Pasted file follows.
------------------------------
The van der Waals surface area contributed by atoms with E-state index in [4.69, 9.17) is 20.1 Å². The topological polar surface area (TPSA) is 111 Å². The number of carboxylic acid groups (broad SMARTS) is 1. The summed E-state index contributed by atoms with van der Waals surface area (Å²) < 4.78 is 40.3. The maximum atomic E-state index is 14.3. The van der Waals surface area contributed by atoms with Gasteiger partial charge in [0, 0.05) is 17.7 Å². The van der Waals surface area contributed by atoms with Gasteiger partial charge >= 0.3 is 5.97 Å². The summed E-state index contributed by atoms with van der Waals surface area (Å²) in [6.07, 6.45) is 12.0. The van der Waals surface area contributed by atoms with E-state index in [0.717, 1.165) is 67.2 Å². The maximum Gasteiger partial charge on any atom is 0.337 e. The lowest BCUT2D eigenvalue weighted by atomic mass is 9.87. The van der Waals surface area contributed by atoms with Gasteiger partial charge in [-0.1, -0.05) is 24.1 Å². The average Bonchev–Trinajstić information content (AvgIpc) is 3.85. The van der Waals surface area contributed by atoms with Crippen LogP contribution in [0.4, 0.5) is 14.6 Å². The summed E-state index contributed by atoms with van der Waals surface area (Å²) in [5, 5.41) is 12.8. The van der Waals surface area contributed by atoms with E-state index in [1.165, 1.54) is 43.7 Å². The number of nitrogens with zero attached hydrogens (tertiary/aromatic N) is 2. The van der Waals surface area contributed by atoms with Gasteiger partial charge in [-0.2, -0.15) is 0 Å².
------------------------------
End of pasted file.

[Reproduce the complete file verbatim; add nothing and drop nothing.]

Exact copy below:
The van der Waals surface area contributed by atoms with E-state index in [4.69, 9.17) is 20.1 Å². The topological polar surface area (TPSA) is 111 Å². The number of carboxylic acid groups (broad SMARTS) is 1. The summed E-state index contributed by atoms with van der Waals surface area (Å²) < 4.78 is 40.3. The maximum atomic E-state index is 14.3. The van der Waals surface area contributed by atoms with Gasteiger partial charge in [0, 0.05) is 17.7 Å². The van der Waals surface area contributed by atoms with Gasteiger partial charge >= 0.3 is 5.97 Å². The summed E-state index contributed by atoms with van der Waals surface area (Å²) in [6.07, 6.45) is 12.0. The van der Waals surface area contributed by atoms with E-state index in [0.717, 1.165) is 67.2 Å². The maximum Gasteiger partial charge on any atom is 0.337 e. The lowest BCUT2D eigenvalue weighted by atomic mass is 9.87. The van der Waals surface area contributed by atoms with Gasteiger partial charge in [-0.1, -0.05) is 24.1 Å². The average Bonchev–Trinajstić information content (AvgIpc) is 3.85. The van der Waals surface area contributed by atoms with Crippen LogP contribution in [0.4, 0.5) is 14.6 Å². The summed E-state index contributed by atoms with van der Waals surface area (Å²) in [5, 5.41) is 12.8. The van der Waals surface area contributed by atoms with E-state index in [1.165, 1.54) is 43.7 Å². The number of nitrogens with zero attached hydrogens (tertiary/aromatic N) is 2. The van der Waals surface area contributed by atoms with Gasteiger partial charge in [-0.2, -0.15) is 0 Å².